The Abenaki of Québec

The Abenaki are one of Québec’s 11 First Nations. Like the Algonquins, Atikamekw, Crees, Innus, Malecites, Micmacs and Naskapis, they belong to the large Algonquian linguistic family. Traditionally, the Abenaki were semi-nomadic. They based their subsistence activities primarily on fishing, hunting and gathering, although they grew corn, beans, squash and tobacco during the summer. They lived in small, scattered communities for the better part of the year, but came together in large groups in the spring and summer to raise crops. The Abenaki made woven baskets from ash and sweet grass. In fact, basketry is still one of the traditional activities engaged in by members of the Abenaki First Nation.

Today, most Abenaki are grouped in two separate communities: Odanak and Wôlinak, both of which are located on the south shore of the St. Lawrence River, between Sorel and Trois-Rivières. These two villages — sometimes called reserves — have access to services offered by their respective band councils, as well as by the Grand Council of the Waban-Aki Nation in Wôlinak. The Grand Council provides technical services (architecture, building mechanics), consulting services (financial management, band administration), social services (child and family services) and home support (help with daily activities, in-home respite). It also provides communication tools (community newspapers, press relations), as well as services in translation, land claims and consultations, hunting, fishing, computing and geomatics (map-making). Members of the Abenaki First Nation living outside Odanak and Wôlinak can also benefit from these advantages and services as long as they are connected to one of the two villages.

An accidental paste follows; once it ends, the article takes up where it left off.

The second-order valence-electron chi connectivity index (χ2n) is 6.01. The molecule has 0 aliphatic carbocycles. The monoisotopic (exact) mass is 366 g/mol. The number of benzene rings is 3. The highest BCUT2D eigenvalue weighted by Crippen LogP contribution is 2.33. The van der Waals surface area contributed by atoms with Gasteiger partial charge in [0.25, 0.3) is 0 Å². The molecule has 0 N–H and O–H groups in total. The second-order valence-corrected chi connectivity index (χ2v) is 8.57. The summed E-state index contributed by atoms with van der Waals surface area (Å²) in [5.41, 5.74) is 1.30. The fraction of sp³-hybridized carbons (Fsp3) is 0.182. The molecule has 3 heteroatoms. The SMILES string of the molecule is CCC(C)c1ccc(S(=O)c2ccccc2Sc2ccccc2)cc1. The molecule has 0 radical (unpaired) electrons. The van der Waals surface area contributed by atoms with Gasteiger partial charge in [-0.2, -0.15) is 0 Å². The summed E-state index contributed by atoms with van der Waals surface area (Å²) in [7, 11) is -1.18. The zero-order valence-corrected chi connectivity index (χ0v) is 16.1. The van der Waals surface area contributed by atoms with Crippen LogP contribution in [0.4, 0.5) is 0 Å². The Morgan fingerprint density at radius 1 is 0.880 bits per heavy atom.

• Black and white photograph of three Abenaki, sitting near a window, making baskets.
  • Black and white photograph of two men beating a tree trunk with the back of their axes. A crowd watches them.
  • Colour photograph of four black ash baskets. They all have different shapes and sizes and are decorated in bright colors.
  • Colour photograph of a dark red wooden building.
  • Colour map of Odanak and Wôlinak communities, identified in red and their respective limits. Lake St. Pierre is also visible.
  • Black and white drawing of a dozen Abenakis travelling lined up behind each other. Most of them carry various baggage while others carry a canoe. A dog walks with them.
  • Black and white illustration of six Abenaki hunting and fishing with nets.
  • This drawing shows Abenakis working on the transformation of products from hunting and plant gathering.
  • Colour photograph of an ash basket decorated with several colors. The handle of the lid is made of sweetgrass.
  • Colour map of Northeastern America displaying First Nations territories, specific names of the Nations and major rivers.